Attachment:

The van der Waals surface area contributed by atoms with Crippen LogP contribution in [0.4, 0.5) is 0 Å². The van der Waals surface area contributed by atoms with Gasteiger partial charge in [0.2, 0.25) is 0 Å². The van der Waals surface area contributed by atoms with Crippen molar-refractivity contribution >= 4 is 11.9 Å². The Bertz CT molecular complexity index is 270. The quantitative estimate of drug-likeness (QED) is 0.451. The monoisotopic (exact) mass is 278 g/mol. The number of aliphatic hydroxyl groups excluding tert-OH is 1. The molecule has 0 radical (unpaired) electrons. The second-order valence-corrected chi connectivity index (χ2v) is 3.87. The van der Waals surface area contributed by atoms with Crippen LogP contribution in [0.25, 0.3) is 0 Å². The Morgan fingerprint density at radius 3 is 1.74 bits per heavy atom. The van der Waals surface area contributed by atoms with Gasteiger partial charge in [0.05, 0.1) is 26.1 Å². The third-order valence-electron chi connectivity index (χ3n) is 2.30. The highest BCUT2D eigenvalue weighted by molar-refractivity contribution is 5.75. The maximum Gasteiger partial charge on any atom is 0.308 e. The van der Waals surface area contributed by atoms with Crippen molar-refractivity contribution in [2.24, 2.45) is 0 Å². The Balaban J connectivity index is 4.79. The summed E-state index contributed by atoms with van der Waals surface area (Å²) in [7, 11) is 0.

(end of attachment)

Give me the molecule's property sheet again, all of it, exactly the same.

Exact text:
The van der Waals surface area contributed by atoms with Crippen LogP contribution in [0.4, 0.5) is 0 Å². The van der Waals surface area contributed by atoms with Gasteiger partial charge in [0.2, 0.25) is 0 Å². The van der Waals surface area contributed by atoms with Crippen molar-refractivity contribution >= 4 is 11.9 Å². The Bertz CT molecular complexity index is 270. The quantitative estimate of drug-likeness (QED) is 0.451. The monoisotopic (exact) mass is 278 g/mol. The number of aliphatic hydroxyl groups excluding tert-OH is 1. The molecule has 0 radical (unpaired) electrons. The second-order valence-corrected chi connectivity index (χ2v) is 3.87. The van der Waals surface area contributed by atoms with Crippen LogP contribution in [0.25, 0.3) is 0 Å². The Morgan fingerprint density at radius 3 is 1.74 bits per heavy atom. The van der Waals surface area contributed by atoms with Gasteiger partial charge in [0.05, 0.1) is 26.1 Å². The third-order valence-electron chi connectivity index (χ3n) is 2.30. The highest BCUT2D eigenvalue weighted by molar-refractivity contribution is 5.75. The maximum Gasteiger partial charge on any atom is 0.308 e. The van der Waals surface area contributed by atoms with Crippen molar-refractivity contribution in [2.24, 2.45) is 0 Å². The Balaban J connectivity index is 4.79. The summed E-state index contributed by atoms with van der Waals surface area (Å²) in [7, 11) is 0.